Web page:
by Dorie Greenspan
Contributing Baker: Michel Richard (pastries) / Danielle Forestier (bread)
Sunny-Side-Up Apricot Pastries
These cute pastries are a breeze to make when you take the short-cuts I did.
I had every intention of making my own puff pastry, but it has just been too warm to attempt - and I wanted to get these made pronto. I'm feeling so behind in my TWD participation. Hence the double post this week.
Not only did I use store-bought puff pastry (Dufour brand - the closest to homemade as one can get. It is made from only butter, flour, water, salt and lemon juice), I also used canned apricots, where the recipe calls for fresh, and to poach them. However apricots are no longer in season in California - just as well, for it saved me an extra step.
All that was left to make was the pastry cream. This pastry cream was OK. It had an odd
The dough is rolled out on a sugared work surface, then placed sugar side up on a baking sheet, the pastry cream and apricots are placed on top. They are baked for about thirty-five minutes in a three hundred and fifty degree oven until puffed and golden.
An apricot glaze, made from apricot jam and water that has simmered until syrupy, is brushed over the warm pastries. I think it is best to brush them after they have cooled, for the glaze seemed to just soak into the pastry, as well as the apricots. Brushing them again after they cooled gave them a shinier appearance.
These were fun to make, and pretty tasty for how easy they were to prepare. I would like to make them again when apricots are in season - I think poached apricots might be a bit firmer, whereas the canned were quite soft.
I don't know what I like best - warm from the oven, or cold, straight from the fridge. I only made two of these and place one in the refrigerator overnight. The pastry still had some crunch to it, and there was a stronger apricot flavor when eaten cold. The pastry reheats nicely too. I placed half of the cold pastry in a three hundred degree oven for about five minutes.
Click here for the link to the recipe if you would like to make these yourself.
Classic French Bread
Well. The day I chose to make the French bread, the baking gods were busy, and not with me this day.
This recipe was scheduled for September. I did not get around to making it then, and we were having soup for dinner, and I thought it would be great to have some bread to go along with.
Reading the recipe, it sounded easy and doable in time for dinner. No matter that it was ninety-four degrees outside, and I would be preheating my oven to five hundred degrees.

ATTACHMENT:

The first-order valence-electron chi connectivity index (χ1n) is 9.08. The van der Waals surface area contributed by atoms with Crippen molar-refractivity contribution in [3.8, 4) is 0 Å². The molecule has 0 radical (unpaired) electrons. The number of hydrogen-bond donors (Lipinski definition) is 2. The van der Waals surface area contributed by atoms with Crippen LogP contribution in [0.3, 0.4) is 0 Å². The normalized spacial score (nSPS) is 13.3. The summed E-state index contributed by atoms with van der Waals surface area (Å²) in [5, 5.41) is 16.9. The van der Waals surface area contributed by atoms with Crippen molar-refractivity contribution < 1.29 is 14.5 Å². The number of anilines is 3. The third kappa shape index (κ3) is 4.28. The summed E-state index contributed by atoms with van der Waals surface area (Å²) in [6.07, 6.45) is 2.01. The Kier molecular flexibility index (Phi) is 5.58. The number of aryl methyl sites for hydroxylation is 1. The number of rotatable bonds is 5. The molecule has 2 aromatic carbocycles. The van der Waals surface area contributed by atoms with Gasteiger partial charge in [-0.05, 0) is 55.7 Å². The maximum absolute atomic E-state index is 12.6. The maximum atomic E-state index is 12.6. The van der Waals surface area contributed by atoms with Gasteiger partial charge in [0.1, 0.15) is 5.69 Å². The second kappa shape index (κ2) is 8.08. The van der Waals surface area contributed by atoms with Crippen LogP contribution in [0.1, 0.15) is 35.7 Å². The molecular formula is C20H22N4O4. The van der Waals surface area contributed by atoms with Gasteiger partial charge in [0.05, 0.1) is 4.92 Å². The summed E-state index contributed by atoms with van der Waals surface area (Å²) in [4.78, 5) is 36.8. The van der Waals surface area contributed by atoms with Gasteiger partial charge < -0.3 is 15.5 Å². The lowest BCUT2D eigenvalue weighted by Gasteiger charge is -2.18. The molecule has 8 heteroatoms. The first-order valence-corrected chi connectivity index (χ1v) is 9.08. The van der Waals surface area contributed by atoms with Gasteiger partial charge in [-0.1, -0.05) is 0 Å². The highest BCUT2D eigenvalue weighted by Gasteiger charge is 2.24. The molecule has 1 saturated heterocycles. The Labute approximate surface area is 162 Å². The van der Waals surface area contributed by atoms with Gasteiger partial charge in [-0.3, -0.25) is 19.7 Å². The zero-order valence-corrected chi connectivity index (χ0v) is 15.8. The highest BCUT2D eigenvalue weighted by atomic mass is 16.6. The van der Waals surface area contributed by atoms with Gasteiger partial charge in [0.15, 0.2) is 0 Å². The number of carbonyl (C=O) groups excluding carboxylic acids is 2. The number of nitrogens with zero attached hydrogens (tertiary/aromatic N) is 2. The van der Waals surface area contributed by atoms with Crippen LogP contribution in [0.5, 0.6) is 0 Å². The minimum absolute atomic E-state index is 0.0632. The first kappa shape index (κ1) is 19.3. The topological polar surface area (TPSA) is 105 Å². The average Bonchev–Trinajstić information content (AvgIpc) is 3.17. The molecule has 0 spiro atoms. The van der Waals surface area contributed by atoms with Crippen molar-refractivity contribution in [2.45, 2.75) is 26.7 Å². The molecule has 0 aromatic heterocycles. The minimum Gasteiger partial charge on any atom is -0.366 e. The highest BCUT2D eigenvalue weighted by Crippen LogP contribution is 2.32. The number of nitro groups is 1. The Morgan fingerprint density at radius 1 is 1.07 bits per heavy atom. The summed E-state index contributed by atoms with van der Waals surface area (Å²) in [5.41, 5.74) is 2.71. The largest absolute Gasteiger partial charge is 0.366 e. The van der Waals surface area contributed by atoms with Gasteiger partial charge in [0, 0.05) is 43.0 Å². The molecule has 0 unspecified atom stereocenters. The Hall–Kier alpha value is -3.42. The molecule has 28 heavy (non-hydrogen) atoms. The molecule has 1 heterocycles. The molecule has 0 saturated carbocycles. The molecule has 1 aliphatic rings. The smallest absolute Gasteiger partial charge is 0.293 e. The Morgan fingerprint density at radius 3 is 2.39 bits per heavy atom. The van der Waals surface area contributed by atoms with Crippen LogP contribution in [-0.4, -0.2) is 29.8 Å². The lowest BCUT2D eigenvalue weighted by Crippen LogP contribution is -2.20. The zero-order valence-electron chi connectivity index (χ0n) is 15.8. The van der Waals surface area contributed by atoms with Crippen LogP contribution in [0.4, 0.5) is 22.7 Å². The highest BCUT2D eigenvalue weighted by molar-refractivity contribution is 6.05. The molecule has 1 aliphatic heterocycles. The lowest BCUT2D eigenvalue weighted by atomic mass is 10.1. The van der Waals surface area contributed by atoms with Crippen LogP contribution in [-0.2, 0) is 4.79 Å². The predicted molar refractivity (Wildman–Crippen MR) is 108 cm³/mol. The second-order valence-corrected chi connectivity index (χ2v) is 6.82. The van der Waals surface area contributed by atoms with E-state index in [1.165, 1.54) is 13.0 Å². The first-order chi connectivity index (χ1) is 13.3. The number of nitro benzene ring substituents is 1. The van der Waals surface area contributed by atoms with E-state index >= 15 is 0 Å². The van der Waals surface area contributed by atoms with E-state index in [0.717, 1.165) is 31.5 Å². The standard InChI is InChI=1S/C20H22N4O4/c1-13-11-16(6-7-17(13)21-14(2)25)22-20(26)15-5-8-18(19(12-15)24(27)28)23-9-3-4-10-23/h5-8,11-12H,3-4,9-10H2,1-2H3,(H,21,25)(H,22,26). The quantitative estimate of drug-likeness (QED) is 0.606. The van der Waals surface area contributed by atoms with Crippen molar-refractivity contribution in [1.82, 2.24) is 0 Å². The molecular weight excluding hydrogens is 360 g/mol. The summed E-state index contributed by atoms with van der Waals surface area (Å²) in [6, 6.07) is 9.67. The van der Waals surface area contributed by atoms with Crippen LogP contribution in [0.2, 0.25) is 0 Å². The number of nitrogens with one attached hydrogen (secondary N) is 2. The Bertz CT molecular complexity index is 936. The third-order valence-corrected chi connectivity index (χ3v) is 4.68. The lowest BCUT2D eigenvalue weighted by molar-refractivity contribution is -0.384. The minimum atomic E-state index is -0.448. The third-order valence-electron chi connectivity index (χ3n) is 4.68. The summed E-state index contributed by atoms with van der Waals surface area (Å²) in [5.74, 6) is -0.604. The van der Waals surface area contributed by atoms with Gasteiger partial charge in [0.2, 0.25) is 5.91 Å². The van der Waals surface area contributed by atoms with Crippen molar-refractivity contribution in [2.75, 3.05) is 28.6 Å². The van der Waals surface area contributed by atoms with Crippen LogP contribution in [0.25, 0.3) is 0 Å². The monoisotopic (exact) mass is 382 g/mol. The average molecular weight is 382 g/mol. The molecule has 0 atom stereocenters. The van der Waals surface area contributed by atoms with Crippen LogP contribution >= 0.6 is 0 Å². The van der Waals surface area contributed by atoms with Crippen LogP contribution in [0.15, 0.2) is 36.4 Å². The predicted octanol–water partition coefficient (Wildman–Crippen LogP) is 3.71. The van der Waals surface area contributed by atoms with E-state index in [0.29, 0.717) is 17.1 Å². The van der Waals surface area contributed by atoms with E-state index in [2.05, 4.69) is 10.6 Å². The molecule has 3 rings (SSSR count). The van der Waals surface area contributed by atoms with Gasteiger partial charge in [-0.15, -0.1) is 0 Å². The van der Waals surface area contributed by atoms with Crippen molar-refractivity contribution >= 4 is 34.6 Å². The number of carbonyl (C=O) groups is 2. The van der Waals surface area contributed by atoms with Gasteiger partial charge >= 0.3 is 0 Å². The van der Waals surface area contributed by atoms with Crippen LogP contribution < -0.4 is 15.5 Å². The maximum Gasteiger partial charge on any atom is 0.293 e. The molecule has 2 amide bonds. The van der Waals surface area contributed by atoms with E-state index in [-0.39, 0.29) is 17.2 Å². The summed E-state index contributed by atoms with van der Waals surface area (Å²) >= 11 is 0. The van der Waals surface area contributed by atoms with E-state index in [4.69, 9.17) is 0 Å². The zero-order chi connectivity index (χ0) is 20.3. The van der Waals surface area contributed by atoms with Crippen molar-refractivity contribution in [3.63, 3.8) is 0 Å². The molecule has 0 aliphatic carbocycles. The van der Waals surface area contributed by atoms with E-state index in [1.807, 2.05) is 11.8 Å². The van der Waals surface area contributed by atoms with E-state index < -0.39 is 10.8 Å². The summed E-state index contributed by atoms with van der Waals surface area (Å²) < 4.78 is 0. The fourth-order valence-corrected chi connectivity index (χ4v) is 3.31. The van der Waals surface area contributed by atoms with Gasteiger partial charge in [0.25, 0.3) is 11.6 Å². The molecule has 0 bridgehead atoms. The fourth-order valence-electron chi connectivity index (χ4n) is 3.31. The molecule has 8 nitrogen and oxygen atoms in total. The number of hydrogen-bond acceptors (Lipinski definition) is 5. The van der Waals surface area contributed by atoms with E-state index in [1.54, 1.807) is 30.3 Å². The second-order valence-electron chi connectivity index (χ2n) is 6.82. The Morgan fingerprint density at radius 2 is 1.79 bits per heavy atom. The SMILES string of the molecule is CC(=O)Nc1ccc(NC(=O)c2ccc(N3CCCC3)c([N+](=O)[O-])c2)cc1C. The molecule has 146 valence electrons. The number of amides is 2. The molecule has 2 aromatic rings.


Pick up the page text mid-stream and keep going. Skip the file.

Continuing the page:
I had my doubts from the very beginning. The dough just did not have the soft and supple feel to it as it looked in this video of Danielle making this very recipe. My dough was quite dry and firm. I added extra water, but that did not seem to help any.
After the dough has been formed into batard shapes (mishap number one: dropped one on the floor), it is placed on a floured linen or cotton towel, and the towel is pleated to help hold their shape. The picture above shows the dough after it has risen. Mishap number two: apparently I did not seal the seams tight enough - they started splitting. At least I knew my yeast was working.
These are then turned out onto a baker's peel, seam side down and slipped onto a baking stone or baking tiles (I used the back of a cookie sheet that was placed in the oven while it pre-heated). Then the oven walls are spritzed with water (alternatively you can pour water in a broiler pan that has been placed on the lowest rack) to create a moist environment. This is what gives the crust its characteristic crunch.
From the look of the slash marks, which I thought turned out so pretty - you can see the bread has an airy look to it. I couldn't wait to slice into it to reveal that airy, holey crumb that French bread has.
Did you know, that in France, it is a law that you have to wait twenty minutes after baking, before the bread can go on sale to the public? Also, no cornmeal is allowed on the baking peel or sheet either (some people use cornmeal for easy transfer and for extra crunch), for French bread is only made from flour, water, yeast and salt - nothing more.
No tunneling holes whatsoever. My crumb is tight as can be. Hmph. Looks like a flat standard white loaf, that also did not have any flavor to it. It did have a great crust though! Oh well. Maybe I'll try again when the weather is cooler.
If you would like to give this a try, click here for the recipe. Do visit my fellow baker's sites to see how they fared with this recipe and the pastry recipe. You will find their links on the LYL: Sunny-Side-Up Apricot Pasties link and the LYL: Classic French Bread link on the Tuesdays with Dorie website.